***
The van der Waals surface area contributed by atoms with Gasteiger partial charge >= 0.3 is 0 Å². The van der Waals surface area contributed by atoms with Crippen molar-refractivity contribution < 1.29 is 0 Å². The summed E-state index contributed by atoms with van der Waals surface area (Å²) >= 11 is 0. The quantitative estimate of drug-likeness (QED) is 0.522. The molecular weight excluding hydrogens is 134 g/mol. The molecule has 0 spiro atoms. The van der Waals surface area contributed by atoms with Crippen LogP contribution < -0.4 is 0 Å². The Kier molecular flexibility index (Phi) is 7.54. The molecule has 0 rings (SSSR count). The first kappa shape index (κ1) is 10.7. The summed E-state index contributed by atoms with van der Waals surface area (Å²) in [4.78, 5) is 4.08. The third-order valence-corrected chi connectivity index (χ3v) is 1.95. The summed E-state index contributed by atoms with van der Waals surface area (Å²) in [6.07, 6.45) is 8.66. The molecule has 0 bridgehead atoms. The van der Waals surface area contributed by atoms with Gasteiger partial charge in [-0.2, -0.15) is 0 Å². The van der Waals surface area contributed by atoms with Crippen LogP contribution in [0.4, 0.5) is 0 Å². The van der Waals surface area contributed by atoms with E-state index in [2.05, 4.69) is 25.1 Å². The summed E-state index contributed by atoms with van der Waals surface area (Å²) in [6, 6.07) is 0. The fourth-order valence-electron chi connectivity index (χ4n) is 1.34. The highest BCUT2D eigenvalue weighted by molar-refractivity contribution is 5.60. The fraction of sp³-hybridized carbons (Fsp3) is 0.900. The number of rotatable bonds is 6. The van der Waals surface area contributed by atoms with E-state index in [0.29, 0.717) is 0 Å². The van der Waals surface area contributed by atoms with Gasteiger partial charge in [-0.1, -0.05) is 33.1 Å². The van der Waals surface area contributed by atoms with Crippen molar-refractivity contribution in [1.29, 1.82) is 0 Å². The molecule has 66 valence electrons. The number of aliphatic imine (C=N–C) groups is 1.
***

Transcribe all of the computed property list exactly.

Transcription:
The van der Waals surface area contributed by atoms with Gasteiger partial charge >= 0.3 is 0 Å². The van der Waals surface area contributed by atoms with Crippen molar-refractivity contribution < 1.29 is 0 Å². The summed E-state index contributed by atoms with van der Waals surface area (Å²) >= 11 is 0. The quantitative estimate of drug-likeness (QED) is 0.522. The molecular weight excluding hydrogens is 134 g/mol. The molecule has 0 spiro atoms. The van der Waals surface area contributed by atoms with Crippen LogP contribution < -0.4 is 0 Å². The Kier molecular flexibility index (Phi) is 7.54. The molecule has 0 rings (SSSR count). The first kappa shape index (κ1) is 10.7. The summed E-state index contributed by atoms with van der Waals surface area (Å²) in [4.78, 5) is 4.08. The third-order valence-corrected chi connectivity index (χ3v) is 1.95. The summed E-state index contributed by atoms with van der Waals surface area (Å²) in [6.07, 6.45) is 8.66. The molecule has 0 bridgehead atoms. The van der Waals surface area contributed by atoms with Gasteiger partial charge in [-0.2, -0.15) is 0 Å². The van der Waals surface area contributed by atoms with Crippen LogP contribution in [0.4, 0.5) is 0 Å². The van der Waals surface area contributed by atoms with E-state index in [2.05, 4.69) is 25.1 Å². The summed E-state index contributed by atoms with van der Waals surface area (Å²) in [6, 6.07) is 0. The fourth-order valence-electron chi connectivity index (χ4n) is 1.34. The highest BCUT2D eigenvalue weighted by molar-refractivity contribution is 5.60. The fraction of sp³-hybridized carbons (Fsp3) is 0.900. The number of rotatable bonds is 6. The van der Waals surface area contributed by atoms with E-state index in [0.29, 0.717) is 0 Å². The van der Waals surface area contributed by atoms with Gasteiger partial charge in [-0.1, -0.05) is 33.1 Å². The van der Waals surface area contributed by atoms with Crippen molar-refractivity contribution in [1.29, 1.82) is 0 Å². The molecule has 66 valence electrons. The number of aliphatic imine (C=N–C) groups is 1.